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Posted by wmmbb in Global Electoral Politics.

Could it be sans the 1776 War of Independence and the Constitution that the American President is merely a figure head, much like the British Monarch?

The truth, Fred Branfman suggests, is that the real decision power lies elsewhere, and that John McCain would have followed an identical course to that apparently drawn by Barack Obama, despite the three dimensional chess playing. Can this be the case? Admittedly, it is difficult to see how McCain would have changed the major decisions, and in that case the Democratic Party might have being the focus of opposition.

He writes:

Based on those who knew him and his books, there is little reason to doubt that the pre-presidential Obama was a college professor-type who shared the belief system of his liberalish set: that ending climate change and reducing nuclear weapons were worthy goals, that it was important to “reset” U.S. policy toward the Muslim world, that torture and assassination were bad things, that Canadian-style single-payer health insurance made sense, that whistle-blowing and freedom of the press should be protected, Congress should have a say in whether the executive puts the nation into war, and that government should support community development and empowering poor communities.

Upon taking office, however, Obama—whatever his belief system at that point—found that he was unable to accomplish these goals for one basic reason: The president of the United States is far less powerful than media myth portrays. Domestic power really is in the hands of economic elites and their lobbyists, and foreign policy really is controlled by U.S. executive branch national security managers and a “military-industrial complex.” If a president supports their interests, as did Bush in invading Iraq, he or she can do a lot of damage. But, absent a crisis, a president who opposes these elites—as Obama discovered when he tried in the fall of 2009 to get the military to offer him an alternative to an Afghanistan troop surge—is relatively powerless.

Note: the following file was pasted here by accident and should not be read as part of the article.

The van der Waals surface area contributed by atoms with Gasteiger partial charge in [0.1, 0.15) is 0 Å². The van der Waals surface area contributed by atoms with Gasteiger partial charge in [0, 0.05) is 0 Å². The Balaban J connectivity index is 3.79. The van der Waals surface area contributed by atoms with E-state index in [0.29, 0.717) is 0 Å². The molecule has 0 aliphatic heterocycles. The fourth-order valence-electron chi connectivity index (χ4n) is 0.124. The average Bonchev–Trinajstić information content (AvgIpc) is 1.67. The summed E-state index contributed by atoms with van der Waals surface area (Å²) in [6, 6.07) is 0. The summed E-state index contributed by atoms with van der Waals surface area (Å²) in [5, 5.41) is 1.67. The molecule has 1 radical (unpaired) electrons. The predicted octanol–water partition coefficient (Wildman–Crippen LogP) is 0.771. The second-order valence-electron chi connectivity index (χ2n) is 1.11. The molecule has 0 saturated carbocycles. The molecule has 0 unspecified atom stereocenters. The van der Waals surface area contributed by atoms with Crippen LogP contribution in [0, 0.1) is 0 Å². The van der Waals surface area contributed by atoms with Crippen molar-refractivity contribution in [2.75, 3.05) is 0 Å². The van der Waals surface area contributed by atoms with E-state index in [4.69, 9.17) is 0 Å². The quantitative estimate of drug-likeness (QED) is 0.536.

Whether a Ronald Reagan expanding government and running large deficits in the 1980s despite his stated belief that government was the problem, or a Bill Clinton imposing a neoliberal regime impoverishing hundreds of millions in the Third World in the 1990s despite his rhetorical support for helping the poor, anyone who becomes president has little choice but to serve the institutional interests of a profoundly amoral and violent executive branch and the corporations behind them.

So long elected officials, regardless of the framework of the political system, act in deferential to the perceived power holders, such as media owners, and do not challenge them they disempower themselves and the electors. That seems to me to be the significance of the British Revolution, although one assumes the status quo will soon be resumed.

David Kaiser observes, after making the historical comparisons to the Weimar Republic, which granted extra powers to the president to overcome political gridlocks:

Politically Obama has been rather clever in trying to seize the center over the last few months, and he has won centrist pundits like David Brooks over to his side. If he could secure his grand bargain to include some (although not nearly enough) tax increases and entitlement cuts, he could actually bring the current crisis to an end, and that obviously is what he would like to do. The Republicans, however, are determined not to let him. They will neither give up their policies which will make the economy worse, nor give up their right to blame the President for everything. Whether that works depends on what happens to the economy and I am afraid that it may actually get worse. If it does, we may indeed find ourselves in January 2013 with President Romney or Bachmann or Perry in the White House and Republican majorities in both houses. That will mean the dismantling of the entire modern government of the United States, further economic catastrophe, and a very uncertain political future.

Whatever ever happened to the Bully Pulpit and a direct appeal to the good sense of the majority of voters, regardless of the partisan identifications?

Encompassing the full analysis, is elusive. As we know a four year term is evidence of failure. Successful presidents, such as George W Bush, have eight years of glory striding and posturing on the deck.Television broadcasting and production of advertising – the magic electoral means of success, never mind economic distress, such as unemployment, humiliation, and so forth – is expensive, so you have to appease the gods with the money. Then there is the startling proposition, advanced by Fred Branfman, of sheer incompetence. Meanwhile let us forget about the planet – where the industrial-sized killing machine is working a treat.



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